Pound kill rate sparks concern

Melbourne Age;Mark Russell ; May 1 2011

A LOST Dogs Home plan to take over the running of more council pounds has alarmed animal welfare groups, who say the strategy will lead to more dogs and cats being killed.

The home has won three council contracts from rival RSPCA Victoria and has plans to take over more pounds as well as expand interstate.

The home has won contracts with Casey, Hobsons Bay and Echuca councils by tender from the RSPCA over the past two years and now runs 17 council pounds in Victoria.

But animal welfare groups have criticised the home’s growth strategy because of its high kill rate of impounded animals.

Activist Mike Bailey, who runs the Stop the Clock campaign aimed at preventing impounded dogs and cats from being routinely killed after 28 days, asked why the Lost Dogs Home was bidding for more council contracts when it knew it could not find homes for the thousands of animals it already had.

The home killed 85.8 per cent (10,352) of the 12072 cats and 26.2 per cent (3242) of the 12,354 dogs it received at its main shelters at North Melbourne and Cranbourne in 2009-10.

RSPCA Victoria, which still runs 17 council pounds, had a much lower kill rate, putting down 56.4 per cent (9086) of the 16,111 cats it received and 18.6 per cent (3297) of the 17,733 dogs it received in 2009-10. RSPCA Victoria’s chief executive, Maria Mercurio, admitted the organisation was losing contracts to the home.

She said her organisation accepted that its bids to run council pounds may not have been cheap enough but the group’s aim was to save animals.

”We are committed to … implementing preventative measures to reduce the number of animals ultimately coming into shelters, and these programs are not reliant on being awarded pound contracts,” she said.

City of Casey spokesman Chris Ryan said tenders were called for all contracts valued at more than $150,000. The Lost Dogs Home was awarded the council’s pound contract, held by the RSPCA for the past 15 years, in December and will begin services on June 1.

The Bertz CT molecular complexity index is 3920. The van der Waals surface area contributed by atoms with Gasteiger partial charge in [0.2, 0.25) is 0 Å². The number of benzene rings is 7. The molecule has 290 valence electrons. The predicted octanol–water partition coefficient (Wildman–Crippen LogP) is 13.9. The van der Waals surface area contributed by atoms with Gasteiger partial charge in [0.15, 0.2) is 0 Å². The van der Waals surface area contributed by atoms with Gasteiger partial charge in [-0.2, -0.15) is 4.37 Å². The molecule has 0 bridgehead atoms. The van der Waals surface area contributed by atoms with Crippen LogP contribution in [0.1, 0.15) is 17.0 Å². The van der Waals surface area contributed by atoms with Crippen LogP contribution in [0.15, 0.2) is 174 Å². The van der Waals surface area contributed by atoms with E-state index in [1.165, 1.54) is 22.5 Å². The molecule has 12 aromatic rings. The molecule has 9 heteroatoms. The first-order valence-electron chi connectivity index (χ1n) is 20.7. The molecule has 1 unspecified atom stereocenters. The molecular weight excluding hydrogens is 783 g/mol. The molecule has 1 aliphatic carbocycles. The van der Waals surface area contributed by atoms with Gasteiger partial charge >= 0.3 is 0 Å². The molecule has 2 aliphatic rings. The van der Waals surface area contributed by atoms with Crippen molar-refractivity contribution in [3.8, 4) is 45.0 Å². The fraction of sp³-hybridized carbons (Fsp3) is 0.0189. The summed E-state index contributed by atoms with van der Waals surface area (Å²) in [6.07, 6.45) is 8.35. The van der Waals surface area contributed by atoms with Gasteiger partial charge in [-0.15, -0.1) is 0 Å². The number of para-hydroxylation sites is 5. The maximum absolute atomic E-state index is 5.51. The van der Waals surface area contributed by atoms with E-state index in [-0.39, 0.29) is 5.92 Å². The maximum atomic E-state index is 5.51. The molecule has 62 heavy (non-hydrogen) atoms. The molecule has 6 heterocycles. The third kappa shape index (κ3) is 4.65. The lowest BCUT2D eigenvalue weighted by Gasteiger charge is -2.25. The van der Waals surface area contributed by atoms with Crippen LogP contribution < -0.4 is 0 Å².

The Lost Dogs Home’s Graeme Smith said the organisation did not receive any government funding, unlike the RSPCA. ”Tenders are judged on many factors. These include financial, ability to deliver, customer service, management, quality, etc,” Mr Smith said.

”In other words, they are awarded on the basis of performance.”

Mr Smith said he welcomed plans announced by the Baillieu government to remove the 28-day time limit for keeping animals in shelters before they had to be put down. ”It will allow us to do more for the dogs that have behavioural problems,” he said.

”These changes … will see a further reduction in our euthanasia rate for dogs.”

Councils that do not run in-house animal pounds agree to pay a set fee to a shelter for the cost of caring for each animal brought in. By law, animals must be kept for eight days to give the shelter time to find the owner. Any expenses after eight days, when the animal may be placed into adoption or rehabilitation, are incurred by the shelter. This includes desexing, microchipping, food and medical costs.

Ms Mercurio said a big challenge for animal welfare groups was the state’s soaring cat population.

Read more: http://www.theage.com.au/victoria/pound-kill-rate-sparks-concern-20110430-1e29v.html#ixzz1LT1bTHPi

Read more: http://www.theage.com.au/victoria/pound-kill-rate-sparks-concern-20110430-1e29v.html#ixzz1LT1G08oy



Filed under RSPCA victoria, Victoria

2 responses to “Pound kill rate sparks concern

  1. companionanimalnews

    There is no way that a Charity Shelter should be allowed to take on more Council contracts if it has a hi kill rate and poor rehoming rate. Also the pubic needs to know how much “profit” gets fed back to the home base. Why would they do this if it wasn’t for a financial motive? Is there legislation to ensure that the entirety of the Council contract monies are spent on that facility? If not, why not? Ask the questions people!

  2. The tender process needs to be changed and to be more inclusive to performance based ie non kill. This is an utter disgrace that they are allowed shelters to win contracts when it is obviously not providing the service and care that the public expect from their councils. There should be a performance based clause that if you kill more that 10% of your intake of animals then you should not be allowed to take on more contracts. They are encouraging killing instead of rehoming. To be killing up to 85% should have been picked up in the tender process and these groups should no longer be allowed to be killing houses for the councils.
    Shameful treatment of our pets by the very people we pay to provide us with a service. Your pets flogged off to the killing homes as out of sight out of mind. and shame on their members for allowing something as horrendous as this to continue without vetting. Be vocal and say this is not the behaviour we expect from our Council.

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